Barak Goodman traces the complex web leading to McVeigh's actions.

‘Oklahoma City’ Shows That Timothy McVeigh’s Terrorism Has Contemporary Reach

Oklahoma City documents the complex events and individuals that lead to America's largest domestic terrorist attack.

Every ten years or so, America has a benchmark event that resonates throughout the culture, one that everyone above a certain age experiences. As the technical capacity to disseminate information on these events has improved, such events become more of a unifying experience. On 7 December 1941, the Japanese Imperial Army bombed the US fleet at Pearl Harbor. The next day, the President used the radio to report the attack to the entire nation. His phrase “a date that will live in infamy” may be the most famous line uttered on the radio. Almost 22 years later, on 22 November 1963, President John Fitzgerald Kennedy was assassinated in Dallas, Texas. With the establishment of television networks, nearly the entire nation had learned of the event by midnight that day, making it one of the most impactful moments captured on television. At least until 11 September 2001, when millions watched live broadcasts of the second plane hitting the Twin Towers in New York City. These and many other events define generations; anyone older than 25 years most likely remembers exactly where and how they heard about the September 11th attacks.

This dynamic has a flip side. In June, a few high school graduates will have been born after September 11th and have no experiential memory of the event. History lived differs from history learned. This dynamic necessitates that history be documented. In a few generations, the public memory fades. One day — maybe in five to ten years — there will be a need to comprehensively document 9/11. It’s as if documentaries mark one of the points when events stop being known and start becoming history.

One such event is the Oklahoma City bombing. On 19 April 1995, Timothy McVeigh parked a Ryder van he’d converted into a bomb in front of the Alfred P. Murrah Federal Building in Oklahoma City, Oklahoma. The blast killed 168 people and injured an additional 675. To examine this, Barak Goodman wrote and directed, Oklahoma City, a documentary that premiered at Sundance in January and is now being shown on PBS’s documentary series American Experience.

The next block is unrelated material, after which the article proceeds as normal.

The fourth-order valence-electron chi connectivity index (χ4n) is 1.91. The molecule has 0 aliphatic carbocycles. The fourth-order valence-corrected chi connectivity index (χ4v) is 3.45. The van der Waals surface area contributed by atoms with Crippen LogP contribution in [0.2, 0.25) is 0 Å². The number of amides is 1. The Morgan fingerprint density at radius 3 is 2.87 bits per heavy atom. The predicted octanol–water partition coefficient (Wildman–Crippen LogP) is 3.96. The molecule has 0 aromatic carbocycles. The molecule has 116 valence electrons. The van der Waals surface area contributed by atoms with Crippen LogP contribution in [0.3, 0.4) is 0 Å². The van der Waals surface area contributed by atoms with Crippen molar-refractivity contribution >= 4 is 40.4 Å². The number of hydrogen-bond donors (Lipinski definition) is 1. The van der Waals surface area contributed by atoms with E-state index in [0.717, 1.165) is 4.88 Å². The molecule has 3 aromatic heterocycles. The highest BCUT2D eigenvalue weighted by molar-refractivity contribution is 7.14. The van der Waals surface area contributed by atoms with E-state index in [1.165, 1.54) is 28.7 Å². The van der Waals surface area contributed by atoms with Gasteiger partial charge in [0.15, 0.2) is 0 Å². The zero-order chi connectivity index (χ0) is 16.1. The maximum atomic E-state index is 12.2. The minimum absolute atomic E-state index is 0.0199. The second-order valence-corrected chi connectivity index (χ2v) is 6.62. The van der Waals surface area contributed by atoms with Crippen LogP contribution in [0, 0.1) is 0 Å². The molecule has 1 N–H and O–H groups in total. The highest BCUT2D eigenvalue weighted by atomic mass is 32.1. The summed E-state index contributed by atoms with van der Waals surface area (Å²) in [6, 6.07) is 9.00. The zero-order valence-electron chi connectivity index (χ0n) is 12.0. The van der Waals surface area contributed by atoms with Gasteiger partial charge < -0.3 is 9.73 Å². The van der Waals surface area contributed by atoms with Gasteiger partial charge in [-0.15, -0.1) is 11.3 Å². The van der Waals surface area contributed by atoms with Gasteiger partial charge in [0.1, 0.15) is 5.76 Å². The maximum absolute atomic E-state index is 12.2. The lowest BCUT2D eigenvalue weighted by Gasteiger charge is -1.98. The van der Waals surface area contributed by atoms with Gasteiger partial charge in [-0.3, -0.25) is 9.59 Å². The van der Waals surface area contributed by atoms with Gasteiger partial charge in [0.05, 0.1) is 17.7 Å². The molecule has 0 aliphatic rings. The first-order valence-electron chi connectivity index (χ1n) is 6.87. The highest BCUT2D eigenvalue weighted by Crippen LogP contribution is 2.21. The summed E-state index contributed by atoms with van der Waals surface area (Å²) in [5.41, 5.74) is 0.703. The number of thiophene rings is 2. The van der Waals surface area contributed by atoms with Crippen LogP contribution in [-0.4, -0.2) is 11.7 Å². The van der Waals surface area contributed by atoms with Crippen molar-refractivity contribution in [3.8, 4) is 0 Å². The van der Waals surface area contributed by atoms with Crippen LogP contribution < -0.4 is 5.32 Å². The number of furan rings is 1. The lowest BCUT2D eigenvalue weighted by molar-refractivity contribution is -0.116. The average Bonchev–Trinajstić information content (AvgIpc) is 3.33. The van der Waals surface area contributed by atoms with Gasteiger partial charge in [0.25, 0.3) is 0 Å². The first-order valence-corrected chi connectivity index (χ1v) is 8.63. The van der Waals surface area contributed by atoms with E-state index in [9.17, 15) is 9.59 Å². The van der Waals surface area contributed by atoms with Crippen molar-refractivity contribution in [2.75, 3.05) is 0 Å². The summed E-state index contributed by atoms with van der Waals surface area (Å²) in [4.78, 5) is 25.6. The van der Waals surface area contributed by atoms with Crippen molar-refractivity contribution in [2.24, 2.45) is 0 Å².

The film chillingly opens with a recording from a Water Resources Board meeting, filled with the kind of pedestrian minutia that makes up most meetings anywhere. This gets interrupted with a rumble and static.

Beyond this opening, the film itself is a bit slow-paced. Goodman tells the stories in flashbacks that aren’t quite linear. Part of this develops out of the film defining the event of two parallel stories: the rise of right-wing politics and Timothy McVeigh’s biography.

Goodman looks at the rise of the far fight in America. He credits William Luther Pierce’s The Turner Diaries, a novel published in 1978, as igniting the movement. Pierce founded the National Alliance, one of several fringe political groups of that era. The novel itself details a fantasy in which a small group of whites who consider themselves oppressed take up arms against the government in defense of the white race.

The book went on to inspire many militant groups, including The Order, a neo-Nazi group lead by Robert Jay Mathews. Mathews then began a campaign to finance the revolution through robberies. He died 8 December 1984, of gunshot wounds and smoke inhalation. He was the first of a series of the movement’s constructed martyrs.

Goodman’s inclusion of Mathews’s history serves an important function. The film casts Mathews’s death as the first domino in a series of events that lead to the Oklahoma City bombing. The film presents a balanced look at the next two dominos: the FBI siege of Randy Weaver’s compound in Ruby Ridge, Idaho, from 21-31 August 1992, which resulted in the deaths of Weaver’s wife, Vicki and son Sam, as well as US Marshal Bill Degan, and the events at the Branch Davidian compound in Waco, Texas. The stand-off began with an assault by FBI and ATF agents on the compound, which left four FBI agents and five Davidians dead. This began a long siege, which terminated with the FBI moving in to inject tear gas into the compound. The Davidians responded by setting fire to the compound, which killed 76 people.